With music streaming services facing more and more scrutiny regarding outstanding royalties and copyright laws, big streaming platforms are starting to face the financial consequences. According to a settlement reached with the National Music Publishing Association (NMPA), Spotify will be paying nearly $30 million in unpaid royalties via a payment pool established. Starting this April, members of NMPA will have a 3-month window to opt-in for the pool’s disbursement. Publishers will receive their payout after claiming and proving ownership of the unpaid songs, based on a share from actual plays of those songs. In addition to unpaid royalties, publishers will receive a portion of a $5 million penalty pool according to their estimated market share.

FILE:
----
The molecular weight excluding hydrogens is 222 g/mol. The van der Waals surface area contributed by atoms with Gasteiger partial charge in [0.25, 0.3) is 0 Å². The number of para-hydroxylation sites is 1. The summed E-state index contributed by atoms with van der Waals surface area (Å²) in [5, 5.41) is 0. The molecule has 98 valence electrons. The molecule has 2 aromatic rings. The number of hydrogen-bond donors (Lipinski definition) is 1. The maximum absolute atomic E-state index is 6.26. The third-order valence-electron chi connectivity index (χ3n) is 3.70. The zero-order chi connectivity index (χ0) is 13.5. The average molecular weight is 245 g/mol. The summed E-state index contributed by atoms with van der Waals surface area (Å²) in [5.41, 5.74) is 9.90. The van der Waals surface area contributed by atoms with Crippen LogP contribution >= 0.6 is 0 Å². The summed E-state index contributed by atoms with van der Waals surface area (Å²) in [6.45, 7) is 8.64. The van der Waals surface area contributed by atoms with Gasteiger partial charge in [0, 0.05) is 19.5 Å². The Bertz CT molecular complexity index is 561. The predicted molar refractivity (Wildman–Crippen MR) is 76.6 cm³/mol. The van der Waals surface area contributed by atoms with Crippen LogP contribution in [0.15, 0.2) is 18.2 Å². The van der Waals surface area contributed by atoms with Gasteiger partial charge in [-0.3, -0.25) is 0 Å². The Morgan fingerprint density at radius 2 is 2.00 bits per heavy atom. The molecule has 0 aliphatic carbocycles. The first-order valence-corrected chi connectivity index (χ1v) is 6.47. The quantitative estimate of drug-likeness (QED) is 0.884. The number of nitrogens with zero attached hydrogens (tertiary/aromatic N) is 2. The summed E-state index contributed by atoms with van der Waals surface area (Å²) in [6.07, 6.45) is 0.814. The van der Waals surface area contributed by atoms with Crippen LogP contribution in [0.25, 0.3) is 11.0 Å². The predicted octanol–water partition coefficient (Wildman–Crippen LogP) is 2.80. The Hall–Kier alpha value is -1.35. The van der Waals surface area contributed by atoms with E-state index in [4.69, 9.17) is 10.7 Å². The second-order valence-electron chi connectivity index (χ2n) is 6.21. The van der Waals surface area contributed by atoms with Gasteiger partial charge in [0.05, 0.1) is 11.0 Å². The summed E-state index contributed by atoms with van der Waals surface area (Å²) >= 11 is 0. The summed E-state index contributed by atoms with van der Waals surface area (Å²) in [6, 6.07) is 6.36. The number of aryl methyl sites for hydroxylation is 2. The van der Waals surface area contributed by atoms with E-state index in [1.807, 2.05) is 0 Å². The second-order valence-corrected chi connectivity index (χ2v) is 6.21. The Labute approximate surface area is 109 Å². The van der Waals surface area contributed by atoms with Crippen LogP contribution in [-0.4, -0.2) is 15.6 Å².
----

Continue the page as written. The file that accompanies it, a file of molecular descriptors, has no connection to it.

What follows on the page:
But, this isn’t just an effort to retrieve outstanding dues. Spotify and participating publishers will be developing standards and improvements for the streaming service to match music usage in the future. Publishers involved in this settlement will also be releasing Spotify from any claims regarding this collection of works.
“As we have said many times, we have always been committed to paying songwriters and publishers every penny,” Spotify global head of communications and public policy Jonathan Prince said in a statement. “We appreciate the hard work of everyone at the NMPA to secure this agreement and we look forward to further collaboration with them as we build a comprehensive publishing administration system.”
The settlement is a crucial move for Spotify, as many songwriters and publishers have taken issue with the streaming service using their works. Some have even griped about the $5 million penalty pool being too small, considering the maximum $150,000 fine per song for copyright infringement by law.